A Guide to Goal Setting Part 2: Difficult vs. Easy and the SMART approach

A Guide to Goal Setting Part 2: Difficult vs. Easy and the SMART approach

Shooting for the moon and landing amongst the stars may sound nice, but what if we can’t even launch ourselves off the ground?  

We all make big goals, including ones that can change our lives and optimize our health. However, it’s never as easy as simply wanting something. Human motivation is an overlooked factor in goal setting.  
 
If we don’t understand how to approach goal setting and use difficulty levels of goals to our advantage, we can quickly lose interest and fall back into familiar patterns.  
 

Difficult vs. Easy Goals 

Organizational psychology studies have repeatedly shown us that the best results occur from goals that challenge us. When we commit to specific goals that are difficult, we reap greater rewards both from achieving the goal and the path that led us there. 

When goals require low effort and minimal performance, they’re referred to as easy goals. That’s not to say there isn’t a place for both types of goals.  

The confidence in our ability to achieve a specific goal also influences our goal commitment. Though we can improve our self-efficacy by achieving challenging goals, repeatedly failing them can derail us.  

Setting easy goals that are ‘low-hanging fruit’ can help motivate us in continuing to pursue the more challenging goals.  

Losing 10-15 lbs can be a daunting task. Micro-goals related to behaviour change around that bigger weight loss goal like adding 1k steps per day each week can make a big difference and improve our confidence in sticking to the plan.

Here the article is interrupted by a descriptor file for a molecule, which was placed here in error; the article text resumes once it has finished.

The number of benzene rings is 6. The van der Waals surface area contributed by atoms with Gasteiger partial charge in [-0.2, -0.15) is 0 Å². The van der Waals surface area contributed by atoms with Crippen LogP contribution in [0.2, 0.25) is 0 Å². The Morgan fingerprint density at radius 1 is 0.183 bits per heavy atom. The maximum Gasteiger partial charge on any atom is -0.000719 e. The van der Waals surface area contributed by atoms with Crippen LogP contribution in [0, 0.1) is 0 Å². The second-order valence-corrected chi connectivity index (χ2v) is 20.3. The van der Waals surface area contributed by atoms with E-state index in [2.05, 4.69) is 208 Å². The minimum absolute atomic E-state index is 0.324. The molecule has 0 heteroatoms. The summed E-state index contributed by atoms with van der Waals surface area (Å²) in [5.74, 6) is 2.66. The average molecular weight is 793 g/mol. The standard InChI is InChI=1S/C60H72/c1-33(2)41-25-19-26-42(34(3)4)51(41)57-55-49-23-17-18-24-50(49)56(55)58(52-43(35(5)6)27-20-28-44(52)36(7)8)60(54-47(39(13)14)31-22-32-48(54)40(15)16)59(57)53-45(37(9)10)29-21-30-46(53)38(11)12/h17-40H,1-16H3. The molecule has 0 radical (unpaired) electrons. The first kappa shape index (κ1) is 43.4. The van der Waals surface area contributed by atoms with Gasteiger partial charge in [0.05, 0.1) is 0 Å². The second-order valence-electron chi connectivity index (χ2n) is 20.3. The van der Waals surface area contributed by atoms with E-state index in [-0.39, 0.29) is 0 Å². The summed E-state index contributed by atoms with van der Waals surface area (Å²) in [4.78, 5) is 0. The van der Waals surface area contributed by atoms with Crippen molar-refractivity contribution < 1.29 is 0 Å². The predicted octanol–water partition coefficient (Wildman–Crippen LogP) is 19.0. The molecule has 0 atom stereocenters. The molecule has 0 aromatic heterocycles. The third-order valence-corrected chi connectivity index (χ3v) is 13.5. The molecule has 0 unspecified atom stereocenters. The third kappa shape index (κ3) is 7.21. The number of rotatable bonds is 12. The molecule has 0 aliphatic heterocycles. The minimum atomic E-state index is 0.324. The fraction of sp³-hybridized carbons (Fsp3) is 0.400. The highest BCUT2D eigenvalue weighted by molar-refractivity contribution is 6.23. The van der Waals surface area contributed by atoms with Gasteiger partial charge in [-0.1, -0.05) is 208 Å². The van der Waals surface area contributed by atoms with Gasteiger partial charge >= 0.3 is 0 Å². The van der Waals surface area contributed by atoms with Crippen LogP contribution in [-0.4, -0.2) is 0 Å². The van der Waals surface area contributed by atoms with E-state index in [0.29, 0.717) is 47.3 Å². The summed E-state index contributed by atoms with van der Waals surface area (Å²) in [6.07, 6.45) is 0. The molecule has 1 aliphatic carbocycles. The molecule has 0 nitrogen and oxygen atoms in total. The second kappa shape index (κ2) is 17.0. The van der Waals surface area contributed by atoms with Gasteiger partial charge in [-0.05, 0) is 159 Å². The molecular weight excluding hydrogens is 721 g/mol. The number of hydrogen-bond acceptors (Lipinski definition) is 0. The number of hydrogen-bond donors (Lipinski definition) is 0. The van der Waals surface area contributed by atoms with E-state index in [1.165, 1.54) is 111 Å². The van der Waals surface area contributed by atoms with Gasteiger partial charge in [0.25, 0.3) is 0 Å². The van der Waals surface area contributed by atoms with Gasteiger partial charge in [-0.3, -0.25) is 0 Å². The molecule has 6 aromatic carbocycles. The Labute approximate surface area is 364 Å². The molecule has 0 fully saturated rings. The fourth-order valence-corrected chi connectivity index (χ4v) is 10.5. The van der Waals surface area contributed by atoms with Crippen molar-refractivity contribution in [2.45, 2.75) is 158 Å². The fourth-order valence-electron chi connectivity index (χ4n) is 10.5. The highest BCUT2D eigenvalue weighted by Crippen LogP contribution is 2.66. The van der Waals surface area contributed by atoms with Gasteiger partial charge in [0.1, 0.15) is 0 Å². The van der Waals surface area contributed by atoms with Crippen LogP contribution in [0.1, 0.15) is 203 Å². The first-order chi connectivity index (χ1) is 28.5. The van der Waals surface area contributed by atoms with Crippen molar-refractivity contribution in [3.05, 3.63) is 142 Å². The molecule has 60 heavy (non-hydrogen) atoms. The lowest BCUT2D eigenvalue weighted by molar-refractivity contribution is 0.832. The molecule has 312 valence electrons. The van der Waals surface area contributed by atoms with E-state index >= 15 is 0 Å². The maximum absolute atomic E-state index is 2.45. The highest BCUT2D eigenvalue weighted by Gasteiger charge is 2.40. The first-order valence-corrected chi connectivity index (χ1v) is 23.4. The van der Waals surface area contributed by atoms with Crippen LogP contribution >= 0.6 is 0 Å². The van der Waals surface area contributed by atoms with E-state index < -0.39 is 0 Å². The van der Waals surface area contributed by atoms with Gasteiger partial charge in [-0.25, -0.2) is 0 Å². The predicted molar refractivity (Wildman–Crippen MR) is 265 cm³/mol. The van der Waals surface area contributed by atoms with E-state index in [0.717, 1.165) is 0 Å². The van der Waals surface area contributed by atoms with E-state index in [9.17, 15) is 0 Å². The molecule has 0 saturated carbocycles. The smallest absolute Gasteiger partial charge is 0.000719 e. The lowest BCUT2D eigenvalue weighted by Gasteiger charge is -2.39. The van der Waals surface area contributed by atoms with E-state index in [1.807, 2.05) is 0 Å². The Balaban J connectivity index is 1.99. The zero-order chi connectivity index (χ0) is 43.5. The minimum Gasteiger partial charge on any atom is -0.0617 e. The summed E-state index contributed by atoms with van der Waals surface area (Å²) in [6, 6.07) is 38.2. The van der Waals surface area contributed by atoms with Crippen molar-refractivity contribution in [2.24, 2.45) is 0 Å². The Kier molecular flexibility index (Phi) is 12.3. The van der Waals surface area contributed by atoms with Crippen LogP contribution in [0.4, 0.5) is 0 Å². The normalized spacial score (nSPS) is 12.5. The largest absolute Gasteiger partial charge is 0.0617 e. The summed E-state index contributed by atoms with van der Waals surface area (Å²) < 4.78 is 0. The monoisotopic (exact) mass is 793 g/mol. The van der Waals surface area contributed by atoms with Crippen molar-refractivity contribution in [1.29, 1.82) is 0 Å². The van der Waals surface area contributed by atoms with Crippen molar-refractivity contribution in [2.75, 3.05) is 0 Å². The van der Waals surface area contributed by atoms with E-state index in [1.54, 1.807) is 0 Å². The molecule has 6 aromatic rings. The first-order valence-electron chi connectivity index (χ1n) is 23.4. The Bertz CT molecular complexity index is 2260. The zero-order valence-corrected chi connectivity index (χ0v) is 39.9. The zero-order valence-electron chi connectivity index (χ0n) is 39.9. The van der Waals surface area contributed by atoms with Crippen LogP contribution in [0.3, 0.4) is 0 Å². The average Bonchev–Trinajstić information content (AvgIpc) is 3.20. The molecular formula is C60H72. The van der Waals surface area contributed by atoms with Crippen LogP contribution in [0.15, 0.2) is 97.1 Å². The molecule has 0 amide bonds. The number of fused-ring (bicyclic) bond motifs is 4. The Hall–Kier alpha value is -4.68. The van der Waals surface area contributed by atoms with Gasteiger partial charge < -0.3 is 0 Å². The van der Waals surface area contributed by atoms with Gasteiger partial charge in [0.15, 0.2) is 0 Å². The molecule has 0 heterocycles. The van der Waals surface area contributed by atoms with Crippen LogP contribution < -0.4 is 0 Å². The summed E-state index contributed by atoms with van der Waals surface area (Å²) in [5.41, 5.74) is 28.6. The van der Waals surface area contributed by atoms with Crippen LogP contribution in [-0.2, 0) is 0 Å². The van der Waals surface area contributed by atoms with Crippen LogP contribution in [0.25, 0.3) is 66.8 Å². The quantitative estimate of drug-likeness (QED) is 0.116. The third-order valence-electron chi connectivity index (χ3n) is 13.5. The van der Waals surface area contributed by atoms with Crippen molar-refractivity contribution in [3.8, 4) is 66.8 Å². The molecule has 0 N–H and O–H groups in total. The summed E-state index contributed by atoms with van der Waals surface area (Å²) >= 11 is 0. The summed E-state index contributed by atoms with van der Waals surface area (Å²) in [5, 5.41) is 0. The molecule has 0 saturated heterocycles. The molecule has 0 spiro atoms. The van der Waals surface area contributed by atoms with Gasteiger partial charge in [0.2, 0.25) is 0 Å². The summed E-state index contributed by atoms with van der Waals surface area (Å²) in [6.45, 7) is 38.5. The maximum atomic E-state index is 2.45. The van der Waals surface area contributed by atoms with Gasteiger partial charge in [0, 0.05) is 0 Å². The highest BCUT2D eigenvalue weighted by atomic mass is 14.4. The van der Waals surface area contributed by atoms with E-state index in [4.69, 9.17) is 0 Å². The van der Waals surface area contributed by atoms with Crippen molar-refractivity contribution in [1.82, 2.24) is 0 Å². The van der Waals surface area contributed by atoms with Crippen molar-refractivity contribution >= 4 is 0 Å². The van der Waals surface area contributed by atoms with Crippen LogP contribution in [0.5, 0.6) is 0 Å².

The SMART approach 

A well-known set of rules for goal setting are known as the SMART approach or criteria. This stands for Specific, Measurable, Achievable, Realistic, and Timed. 

This is a targeted approach and allows us to set actionable and well-defined goals such as “I will do 25 minutes of high-intensity interval training (HIIT) 4 days per week for the next 3 weeks”.  
 
Setting goals that are well defined can help us stay on track and can be motivating. One of the major limitations of the SMART approach is that it doesn’t specify how we will be pursuing the goal. Will the HIIT consist of bike intervals, sprinting, or a weight training circuit?  
 
This is where it’s important to have a coach or a health optimization team guide you. They can help us decide on the how based on our preferences, goals, and limitations.  

 

References: 

  1. Bailey RR. Goal Setting and Action Planning for Health Behavior Change. Am J Lifestyle Med. 2019;13(6):615-8.
  2. Bovend'Eerdt TJ, Botell RE, Wade DT. Writing SMART rehabilitation goals and achieving goal attainment scaling: a practical guide. Clin Rehabil. 2009;23(4):352-61.
  3. Locke EA, Latham GP. Building a practically useful theory of goal setting and task motivation. A 35-year odyssey. Am Psychol. 2002;57(9):705-17.
  4. Ordóñez L, Schweitzer M, Galinsky A, Bazerman M. Goals Gone Wild: The Systematic Side Effects of Overprescribing Goal Setting. Organizational Collaboration. 2020:21-34.

 

 

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